Business environment looking up downtown

When one downtown Marietta business closed its doors at the end of December and another announced it would soon follow, it apparently wasn’t a sign of distress downtown but an aberration.

Turquoise Spirit at 128 Front St. was the sixth downtown business to close in 2012, and Sugden Book Store is currently selling off its inventory in preparation to shut down.

But 2012 also saw at least 17 businesses move into the downtown area, and property owners say there’s interest in some other vacancies, particularly as oil and natural gas mining activity picks up.

“I feel … this spring is going to be a spring of growth,” said Dr. Roger Anderson, who owns a number of downtown properties.

Marietta Ambulance moved onto the third floor of Putnam Commons in the 100 block of Putnam Street, and Pierce Training Systems set up shop on the third floor of the Union Station building in the 200 block. Both facilities are owned by Anderson, who said Thrive Catering also opened at another of his buildings, 101 Putnam St.

Anderson said he just signed a lease with an oil and gas company for office space in Putnam Commons this week, and he’s optimistic about the storefront in the 200 block of Front Street that once housed Rags 2 Riches.

“I expect we’ll get a tenant there this spring,” he said.

When ReStore Marietta and city development director Andy Coleman did an inventory of downtown space a year ago, the vacancy rate was about 18 percent.

“I think that’s probably come down a little bit,” said Coleman, noting a new inventory has not been performed but he hopes to make it a bi-annual event.

“We like to keep our finger on the pulse of what’s going on in the business community,” he said, adding that the process can also establish lines of communication between the city and new businesses.

Among those arriving in downtown Marietta last year was Puzzle Piece Quilt Shop at 212 Front St., where Crafter’s Paradise was for three years before closing in 2012. Puzzle Piece owner Carol Hill said the move allowed her the opportunity to grow the business physically and from a customer base perspective.

“If I wanted to increase my traffic, then I had to be somewhere where I was exposed,” she said.

Parking and flooding were the two main concerns Hill had about making the move from her Devola location. But being across from the free parking area that used to be the Showboat Becky Thatcher lot alleviated the first concern, and she hopes she won’t have to face the latter.

Overall, the move has been a positive business decision, Hill said. And it also provided a new customer to many of her neighbors.

“It actually has been kind of (nice) for me to reacquaint myself with” downtown, she said, noting she did a lot of Christmas shopping in the surrounding stores.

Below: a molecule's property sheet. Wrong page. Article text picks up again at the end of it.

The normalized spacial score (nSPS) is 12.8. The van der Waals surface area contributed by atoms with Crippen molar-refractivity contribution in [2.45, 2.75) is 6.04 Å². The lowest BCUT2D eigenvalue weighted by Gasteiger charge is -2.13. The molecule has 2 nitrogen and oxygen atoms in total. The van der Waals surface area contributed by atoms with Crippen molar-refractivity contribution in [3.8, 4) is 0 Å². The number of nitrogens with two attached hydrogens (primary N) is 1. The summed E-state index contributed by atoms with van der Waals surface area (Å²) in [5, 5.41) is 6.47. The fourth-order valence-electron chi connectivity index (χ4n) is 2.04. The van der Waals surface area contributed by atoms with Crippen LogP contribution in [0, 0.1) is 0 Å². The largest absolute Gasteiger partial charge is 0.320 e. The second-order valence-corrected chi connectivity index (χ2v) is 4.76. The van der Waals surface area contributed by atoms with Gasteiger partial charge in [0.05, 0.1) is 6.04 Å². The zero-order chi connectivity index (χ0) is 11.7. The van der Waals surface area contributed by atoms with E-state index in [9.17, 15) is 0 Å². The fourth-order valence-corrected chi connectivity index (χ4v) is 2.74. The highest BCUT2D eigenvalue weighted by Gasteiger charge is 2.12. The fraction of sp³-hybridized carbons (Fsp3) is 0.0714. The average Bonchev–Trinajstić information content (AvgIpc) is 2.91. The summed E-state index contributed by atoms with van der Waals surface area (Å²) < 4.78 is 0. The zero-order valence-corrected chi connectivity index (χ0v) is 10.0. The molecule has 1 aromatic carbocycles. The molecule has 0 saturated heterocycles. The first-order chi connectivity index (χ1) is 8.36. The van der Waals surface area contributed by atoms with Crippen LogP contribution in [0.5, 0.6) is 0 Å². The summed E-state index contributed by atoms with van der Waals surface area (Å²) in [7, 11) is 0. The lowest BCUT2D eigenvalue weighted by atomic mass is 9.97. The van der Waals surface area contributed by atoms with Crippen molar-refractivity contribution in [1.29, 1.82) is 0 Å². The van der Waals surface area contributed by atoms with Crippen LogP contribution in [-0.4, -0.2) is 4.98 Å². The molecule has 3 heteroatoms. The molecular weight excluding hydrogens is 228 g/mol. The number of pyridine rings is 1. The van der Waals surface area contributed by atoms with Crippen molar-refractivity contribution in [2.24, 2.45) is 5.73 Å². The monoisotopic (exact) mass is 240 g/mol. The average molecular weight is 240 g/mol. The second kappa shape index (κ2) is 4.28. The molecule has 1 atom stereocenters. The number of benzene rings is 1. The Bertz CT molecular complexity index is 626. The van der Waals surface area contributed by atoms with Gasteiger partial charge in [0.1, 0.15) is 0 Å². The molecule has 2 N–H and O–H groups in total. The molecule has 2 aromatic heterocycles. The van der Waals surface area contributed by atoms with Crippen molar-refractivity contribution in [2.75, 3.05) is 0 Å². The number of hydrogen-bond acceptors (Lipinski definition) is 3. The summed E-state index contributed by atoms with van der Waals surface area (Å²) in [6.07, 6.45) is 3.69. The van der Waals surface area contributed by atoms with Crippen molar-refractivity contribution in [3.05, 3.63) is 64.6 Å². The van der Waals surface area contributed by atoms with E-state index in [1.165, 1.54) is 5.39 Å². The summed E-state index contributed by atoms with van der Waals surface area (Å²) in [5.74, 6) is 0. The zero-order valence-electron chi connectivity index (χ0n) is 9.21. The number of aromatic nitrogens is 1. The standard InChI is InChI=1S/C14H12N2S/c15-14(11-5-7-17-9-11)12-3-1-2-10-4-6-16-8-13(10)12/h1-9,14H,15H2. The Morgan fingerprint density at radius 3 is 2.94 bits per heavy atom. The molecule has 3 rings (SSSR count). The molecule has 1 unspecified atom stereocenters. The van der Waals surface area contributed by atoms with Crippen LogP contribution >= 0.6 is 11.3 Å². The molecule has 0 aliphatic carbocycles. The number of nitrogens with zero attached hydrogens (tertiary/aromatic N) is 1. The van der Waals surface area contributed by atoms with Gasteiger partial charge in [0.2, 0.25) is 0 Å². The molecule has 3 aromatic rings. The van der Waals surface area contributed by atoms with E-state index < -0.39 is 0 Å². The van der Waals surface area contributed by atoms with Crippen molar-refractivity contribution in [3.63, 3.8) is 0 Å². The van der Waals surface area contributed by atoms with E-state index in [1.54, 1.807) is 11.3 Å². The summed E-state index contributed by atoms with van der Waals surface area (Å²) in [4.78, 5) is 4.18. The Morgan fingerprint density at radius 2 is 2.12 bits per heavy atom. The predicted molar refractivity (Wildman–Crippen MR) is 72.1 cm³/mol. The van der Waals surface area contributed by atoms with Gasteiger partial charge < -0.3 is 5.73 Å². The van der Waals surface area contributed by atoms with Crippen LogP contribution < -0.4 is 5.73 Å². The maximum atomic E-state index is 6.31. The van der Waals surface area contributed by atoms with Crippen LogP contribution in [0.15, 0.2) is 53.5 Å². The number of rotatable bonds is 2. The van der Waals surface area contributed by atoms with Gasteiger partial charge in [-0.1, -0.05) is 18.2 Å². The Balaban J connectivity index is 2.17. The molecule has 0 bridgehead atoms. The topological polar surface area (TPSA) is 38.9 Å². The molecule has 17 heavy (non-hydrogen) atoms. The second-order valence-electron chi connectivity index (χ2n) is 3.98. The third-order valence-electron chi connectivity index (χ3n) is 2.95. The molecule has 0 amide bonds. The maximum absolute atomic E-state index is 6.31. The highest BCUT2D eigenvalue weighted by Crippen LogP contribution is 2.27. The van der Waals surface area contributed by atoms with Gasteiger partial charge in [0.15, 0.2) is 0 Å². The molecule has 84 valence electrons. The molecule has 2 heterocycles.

Although she hates to see any business close, Charlotte Keim, president/CEO of the Marietta Area Chamber of Commerce, said there is a natural turnover process.

“I have to look at not only what is going out but what is coming in,” she said.

In addition to new businesses that opened in 2012, there’s still a chance someone will purchase Turquoise Spirit and reopen it, Keim said. And other potential downtown tenants are on the horizon.

“I just had a gentleman in here … who probably in six months, nine months is looking at opening up a retail store, and he’d like to be downtown,” Keim said.

Although Sugden is headed for closure due to the rise in digital book purchases and the struggling economy, Keith Malone, who bought the business in 2009 with his wife, Angela, said he is encouraged by the increased oil and gas activity. He’d like to keep it a retail site, but Malone said interest in the Utica and Marcellus shale plays opens another opportunity.

“That’s probably what we’re going to be doing with that building,” Malone said. “Right now the demand seems to be for office space.”

Malone owns multiple downtown buildings and said when Sugden closes it will be the first vacancy among them since Jenna’s Salon opened last year at 248 Front St.

“We’ve been very blessed to have 100 percent occupancy during this downturn in the economy,” he said.

Property management and real estate development company Promanco has some downtown vacancies, like the former Front Street Deli site at 174 Front St., but they’ve been seeing a lot of activity too, said Jocelyn Adelsperger, executive administrator. Two businesses, whose names she could not reveal, rented downtown space on Friday, and the company opened the Hackett Hotel and reopened the Pastime Lanes bowling alley on Second Street in 2012.

“Downtown is filling up again, which is a good thing,” Adelsperger said. “We have a lot of people who just really love the history and love the look of the place.”

Silverheels Property Management has several longtime downtown tenants and added a new one in 2012 with Bronze Studio, a tanning and nail salon, at 216 Front St. They have only one commercial vacancy, at 119 Greene St., said Brenda Hinton, management agent.

“We’ve been very fortunate,” she said.